July 2012

The know zone

  • Water-tight contracts
    Along with greater freedom and independence, schools also now have the huge responsibility of procuring the services of reliable contractors. Schools and colleges need to have their wits about them as Richard Bird explains More
  • Rate of return
    How do you convert time into money? Sam Ellis explains the many complexities of this question and looks at how schools can get value for money when deploying their staff. More
  • Lead vocals
    Quotes from Michael Jordan, Michaelangelo, Audrey Hepburn, Carl Sagan and Thomas Fuller More
  • Fame academy
    Vic Goddard is principal of Passmores Academy in Harlow, which is the school featured in Channel 4’s BAFTA-nominated documentary series, Educating Essex. More
  • Summing up
    Aviva’s Paying for It scheme gets students thinking about finances – their own and the nation’s. More
  • Adding value
    ASCL members can save money More
  • Fishing for staff?
    What is the most effective way to recruit and retain the best graduates as teachers? The parliamentary Education Select Committee has put forward its own ideas, ranging from higher pay and performance bonuses to sabbatical scholarships and a Royal College of Teaching. Here, leaders share their own views. More
  • Leaders' surgery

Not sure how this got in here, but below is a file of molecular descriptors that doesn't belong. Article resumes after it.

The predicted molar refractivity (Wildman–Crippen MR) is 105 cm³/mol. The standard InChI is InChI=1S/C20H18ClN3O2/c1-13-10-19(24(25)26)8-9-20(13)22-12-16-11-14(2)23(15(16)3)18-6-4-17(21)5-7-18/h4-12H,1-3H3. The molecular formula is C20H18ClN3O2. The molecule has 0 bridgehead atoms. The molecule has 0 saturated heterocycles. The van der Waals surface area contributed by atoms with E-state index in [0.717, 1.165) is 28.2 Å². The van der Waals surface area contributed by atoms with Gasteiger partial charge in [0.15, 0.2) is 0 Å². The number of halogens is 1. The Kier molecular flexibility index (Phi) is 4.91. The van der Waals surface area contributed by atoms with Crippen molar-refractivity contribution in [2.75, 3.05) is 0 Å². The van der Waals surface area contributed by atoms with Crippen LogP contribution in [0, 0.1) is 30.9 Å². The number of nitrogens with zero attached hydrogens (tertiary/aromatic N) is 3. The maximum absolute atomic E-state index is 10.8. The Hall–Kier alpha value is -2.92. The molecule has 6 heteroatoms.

Exams: Double the trouble? and Are exclusions a 'fine' thing More
  • A slippery slope?
    Struggling schools need the best heads to turn them around. But the fear of being sacked if they do not succeed quickly is deterring outstanding leaders from taking on these tough roles and undermining attempts to tackle social mobility, says Brian Lightman. More
  • Skirting the issue
    Long-serving heads will have particular targets in mind as retirement approaches. Going before you’re pushed is clearly crucial. After that, it’s all about the legacy you will leave, says Dennis Richards. More
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Long-serving heads will have particular targets in mind as retirement approaches. Going before you’re pushed is clearly crucial. After that, it’s all about the legacy you will leave, says Dennis Richards.

Skirting the issue

Ensuring you leave a legacy isn’t easy these days – very few heads reach household name status. Rhodes Boyson achieved it but it needed a preposterous moustache and a career as a right wing politician to achieve it.

Anthony Seldon is the closest modern equivalent with 25 books to his name including best selling biographies of Blair and Brown, and his proposal that we should put happiness lessons on the curriculum. It’s caught on at Wellington, apparently, but it’s taking a bit longer in Wakefield.

Sir Michael Wilshaw, the 65 year-old Chief at Ofsted is looking like he’ll leave something of a legacy. Rage against the dying of the light, by all means, but it’s a bit rich seeking to build a legacy by bludgeoning your ex-colleagues into nervous breakdowns.

What is certain is that a legacy based on Ofsted reports, value-added, and exam results is so ten a penny nobody will remember you within six months. Working for the National College for School Leadership (NCSL) has become a bit like being taken on by SAGA. Having part of the school named after you becomes confused with the question as to whether you’re still alive.